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Fluency and your personal needs

Your language goals will depend on your needs. If you have a need to communicate right away because you’re in the country and you have to go to the stores to buy things etc. you will feel more pressure to speak early. In my case, far away from where the languages I’m learning are spoken, I’m quite content to let my vocabulary accumulate, and my ability to understand develop, until I have a need or opportunity to speak a lot, and then my speaking develops quite quickly.


Now, there are people who understand well and who are too shy or inhibited to speak. However, these people would be even more inhibited if they had poor comprehension skills and a more limited vocabulary. Once people have acquired a good understanding of the language, they generally have the vocabulary and therefore the confidence they need so that they can start to develop the ability to speak well, in other words fluently.


19 comments on “Levels of Language Proficiency: What Is Fluency?

Yes and no. You can be fluent in a magazine with the limited vocabulary and grammar. With a limited vocabulary and ideas you can even be a successful politician in your native country.
Yet, your fluency will probably not reach this of James Joyce. Or in another language of Leo Tolstoi.

    Steffan Webb

    yes and no again.
    There are lots of people who do not talk even though they know lots of words and grammar. Many people are afraid to talk, afraid to make mistakes and therefore never learn from making mistakes. Reading and getting a large vocab does help build confidence though and I am a great fan of reading out loud to combine learning new vocab and getting used to making the correct sounds.

    Sharon Hellmann

    I think “fluent” means many things to many people. What it has come to mean to me over time is that one can understand most speakers in a daily setting and be understood by most listeners in a daily setting. With that understanding, “fluent” is about kindergarten age. From that basic level of understanding and understandability, we build vocabulary and content knowledge to reach higher levels of proficiency. Having an educated adult level, native-like vocabulary is far beyond fluency. This holds true for first language and additionally acquired languages. How many native speakers of English do we know who have a command of English far lower than a college educated speaker? And yet, those with the lesser developed English are still fluent. They can understand and be understood.


To me fluency has less to do with the size of your vocabulary or even being able to read the newspaper. I consider myself fluent if I can have a conversation without needing time to think. This obviously depends on the topic to a point but basically sharing an opinion or a viewpoint in everyday conversations is what I aim for. This of course does require a pretty good sized vocabulary and good listening comprehension skills. I would put fluency at C1 personally. I suppose I kind of take it literally, fluency is reached when I can have a fluent conversation.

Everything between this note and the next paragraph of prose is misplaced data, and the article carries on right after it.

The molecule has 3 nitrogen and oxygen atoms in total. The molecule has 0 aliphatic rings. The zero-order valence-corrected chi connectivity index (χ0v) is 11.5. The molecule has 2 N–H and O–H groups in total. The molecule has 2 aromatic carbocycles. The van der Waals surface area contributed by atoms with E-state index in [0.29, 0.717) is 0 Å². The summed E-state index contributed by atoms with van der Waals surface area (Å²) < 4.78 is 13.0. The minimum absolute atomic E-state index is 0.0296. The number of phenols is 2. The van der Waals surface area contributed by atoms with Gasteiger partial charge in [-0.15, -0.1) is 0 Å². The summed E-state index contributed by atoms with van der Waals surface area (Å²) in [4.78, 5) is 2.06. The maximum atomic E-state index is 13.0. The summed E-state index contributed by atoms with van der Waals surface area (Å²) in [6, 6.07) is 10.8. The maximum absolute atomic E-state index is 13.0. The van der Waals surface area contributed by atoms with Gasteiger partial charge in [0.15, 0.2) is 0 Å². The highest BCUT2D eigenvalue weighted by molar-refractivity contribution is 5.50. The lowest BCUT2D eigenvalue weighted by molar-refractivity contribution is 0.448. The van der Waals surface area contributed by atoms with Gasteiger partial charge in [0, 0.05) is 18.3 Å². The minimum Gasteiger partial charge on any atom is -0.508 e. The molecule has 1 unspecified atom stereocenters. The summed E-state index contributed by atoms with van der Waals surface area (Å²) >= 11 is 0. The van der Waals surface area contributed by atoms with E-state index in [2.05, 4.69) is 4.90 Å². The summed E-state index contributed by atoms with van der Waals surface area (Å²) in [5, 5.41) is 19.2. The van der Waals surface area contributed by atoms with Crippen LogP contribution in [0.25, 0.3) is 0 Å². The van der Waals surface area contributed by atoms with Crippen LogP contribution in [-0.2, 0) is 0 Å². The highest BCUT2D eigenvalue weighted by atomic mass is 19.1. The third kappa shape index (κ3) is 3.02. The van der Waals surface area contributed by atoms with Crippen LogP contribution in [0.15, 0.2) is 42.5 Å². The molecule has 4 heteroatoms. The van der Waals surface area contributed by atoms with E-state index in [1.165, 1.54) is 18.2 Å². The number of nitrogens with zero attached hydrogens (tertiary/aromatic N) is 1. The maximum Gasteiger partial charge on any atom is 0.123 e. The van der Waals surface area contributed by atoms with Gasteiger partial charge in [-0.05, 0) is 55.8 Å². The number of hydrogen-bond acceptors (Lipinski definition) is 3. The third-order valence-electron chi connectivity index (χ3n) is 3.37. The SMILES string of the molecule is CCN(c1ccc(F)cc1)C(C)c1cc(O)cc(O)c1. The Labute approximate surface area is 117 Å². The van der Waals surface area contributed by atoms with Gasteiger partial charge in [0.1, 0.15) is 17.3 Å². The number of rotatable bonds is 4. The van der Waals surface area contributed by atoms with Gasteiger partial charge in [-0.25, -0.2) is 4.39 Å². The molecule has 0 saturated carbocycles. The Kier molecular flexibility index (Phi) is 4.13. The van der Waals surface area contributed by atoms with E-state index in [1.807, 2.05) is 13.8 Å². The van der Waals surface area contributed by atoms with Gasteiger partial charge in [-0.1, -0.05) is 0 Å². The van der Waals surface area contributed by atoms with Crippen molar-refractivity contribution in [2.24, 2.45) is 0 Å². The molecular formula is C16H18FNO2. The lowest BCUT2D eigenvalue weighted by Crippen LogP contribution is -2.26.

I also don’t think that fluency is necessarily what people should aim for. To be fluency is very close to actually mastering a language. Depending why someone is studying a language that may not be the goal. Nonetheless even if you’re happy with a tourist level somewhere between B1 and B2, you shouldn’t claim to be fluent, you’re functional. Anyways just my two cents

    Andy Barker

    Sorr Andrea I have to disagree here. To call a level between B1 and B2 a ‘tourist’ level is wrong at best, it could be considered insulting. I believe most tourists never reach a strong A2. When I reached B2 in Spanish I had to be able to watch films with ease, read novels, not just newspapers, have hour long conversations on challenging themes, write essay length texts and understand ‘with ease’ normal conversations. It took me a long time and hours of hard work yet you would say I have achieved a tourist level? To gain C1 took almost as long again and I learnt a lot but honestly what I learned after B2 has contributed almost nothing to my ability to have conversations about every day terms. My 6 year old son is perfectly fluent in English, he can communicate with anyone and you could never ever say he has a tourist level of English. Would he pass a C1 exam or even a B2 exam? Never in a million years.

    Just my two cents.


Hello. it is such an interesting article! I definitely agree with you on everything but the last part. I belong to that minority of people who have a large passive vocabulary but cannot use it actively for fear of embarrassing themselves. Yes, I know it is unusual,but I am a teacher and therefore hate to know I might make a fool of myself mispronouncing a word or using a wrong one. Thus, I can say my level of understanding French is C1 for reading since I can read any novel, B1 for understanding natives speaking at a normal level and only A2 for speaking it.